GZ's Ugly Burger

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  • Level: Easy
  • Total: 35 min
  • Active: 25 min
  • Yield: 4 burgers
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2 pounds ground beef

1 teaspoon canola oil 

Salt and freshly ground black pepper

Salt and freshly ground black pepper 

8 slices sharp Cheddar 

4 potato hamburger buns

4 leaves Bibb lettuce 

2 teaspoons red wine vinegar 

2 teaspoons olive oil 

4 slices tomato 

6 tablespoons Special Sauce, recipe follows

4 kosher dill half-sour pickle spears 

Special Sauce:

1/2 cup spiced ketchup, such as Sir Kensington's

1/2 cup mayonnaise 

1/4 cup finely minced cornichons 

1 tablespoon prepared horseradish 

1 teaspoon finely minced shallots 

Salt and freshly ground black pepper


Special equipment:
4-inch ring cutter
  1. Place a small piece of plastic wrap inside of a 4-inch ring cutter. Place about 8 ounces of the ground beef onto the plastic and lightly press into the mold just to flatten a touch. Repeat with the remainder of the ground beef.
  2. In a cast-iron pan, heat the oil until it begins to smoke. Sprinkle the burger patties lightly with salt and pepper and place into the hot pan. Sear the burgers, about 4 minutes, on one side. Flip and top each with 2 slices of the cheese. For medium rare, cook another 4 minutes on the other side. Remove the burgers from the pan and rest the meat, 10 minutes.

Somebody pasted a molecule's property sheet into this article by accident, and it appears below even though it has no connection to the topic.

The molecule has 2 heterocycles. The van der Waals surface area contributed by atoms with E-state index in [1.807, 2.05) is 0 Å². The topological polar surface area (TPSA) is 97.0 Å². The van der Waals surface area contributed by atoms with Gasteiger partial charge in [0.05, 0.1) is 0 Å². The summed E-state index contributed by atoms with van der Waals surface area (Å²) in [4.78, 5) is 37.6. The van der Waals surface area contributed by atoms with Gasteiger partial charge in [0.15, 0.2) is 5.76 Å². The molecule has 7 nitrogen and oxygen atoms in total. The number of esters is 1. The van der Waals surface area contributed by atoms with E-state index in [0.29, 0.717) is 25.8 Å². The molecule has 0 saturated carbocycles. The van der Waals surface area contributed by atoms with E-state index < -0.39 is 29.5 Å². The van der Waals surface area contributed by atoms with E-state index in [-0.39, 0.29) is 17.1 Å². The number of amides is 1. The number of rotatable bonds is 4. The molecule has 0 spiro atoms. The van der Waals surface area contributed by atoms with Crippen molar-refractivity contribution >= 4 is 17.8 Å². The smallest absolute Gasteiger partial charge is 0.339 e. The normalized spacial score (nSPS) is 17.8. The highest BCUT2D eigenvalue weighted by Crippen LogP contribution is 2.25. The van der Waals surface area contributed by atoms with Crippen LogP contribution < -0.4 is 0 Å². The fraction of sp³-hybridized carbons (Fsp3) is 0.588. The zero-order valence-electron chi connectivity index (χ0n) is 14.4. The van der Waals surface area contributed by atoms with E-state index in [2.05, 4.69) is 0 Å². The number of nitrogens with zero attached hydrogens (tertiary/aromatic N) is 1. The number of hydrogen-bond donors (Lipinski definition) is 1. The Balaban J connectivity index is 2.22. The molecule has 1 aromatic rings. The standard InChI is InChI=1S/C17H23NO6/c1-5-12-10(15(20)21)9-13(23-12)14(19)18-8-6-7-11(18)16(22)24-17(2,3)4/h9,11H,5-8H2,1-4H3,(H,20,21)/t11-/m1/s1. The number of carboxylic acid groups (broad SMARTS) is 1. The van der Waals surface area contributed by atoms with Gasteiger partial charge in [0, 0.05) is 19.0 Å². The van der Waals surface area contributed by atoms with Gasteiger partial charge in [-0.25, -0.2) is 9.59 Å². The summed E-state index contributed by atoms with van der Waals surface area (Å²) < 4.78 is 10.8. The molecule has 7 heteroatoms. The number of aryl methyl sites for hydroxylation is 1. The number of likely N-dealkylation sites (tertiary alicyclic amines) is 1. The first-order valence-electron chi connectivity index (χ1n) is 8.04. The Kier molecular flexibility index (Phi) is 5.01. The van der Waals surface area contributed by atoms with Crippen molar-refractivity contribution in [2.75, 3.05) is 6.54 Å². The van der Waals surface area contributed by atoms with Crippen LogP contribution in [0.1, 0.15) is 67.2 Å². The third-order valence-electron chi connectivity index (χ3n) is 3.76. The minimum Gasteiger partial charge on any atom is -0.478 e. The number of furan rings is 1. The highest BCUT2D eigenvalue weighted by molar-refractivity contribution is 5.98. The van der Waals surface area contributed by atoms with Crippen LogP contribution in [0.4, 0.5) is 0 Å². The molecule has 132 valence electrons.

3. In the meantime, toast the buns; place them cut-side down in the hot pan until lightly golden brown. In a medium bowl, toss the lettuce leaves with the red wine vinegar, olive oil and some salt and pepper.
  4. To assemble, place a burger atop the bottom half of each bun, top with a lettuce leaf and slice of tomato. Spread each bun top with some Special Sauce, and then serve with a pickle spear.

Special Sauce:

Yield: About 1 1/4 cups
  1. Combine the ketchup, mayonnaise, cornichons, horseradish and shallots together and season with some salt and pepper. 

Cook’s Note

I like a 50/50 mix of short rib to brisket for my burger meat. If it's not ground to order, I recommend a ground beef mix with at least 30 percent fat. If you press the meat too much while forming the patties, you will make the burgers dense and chewy. The patties will not be perfectly round; they should look rustic.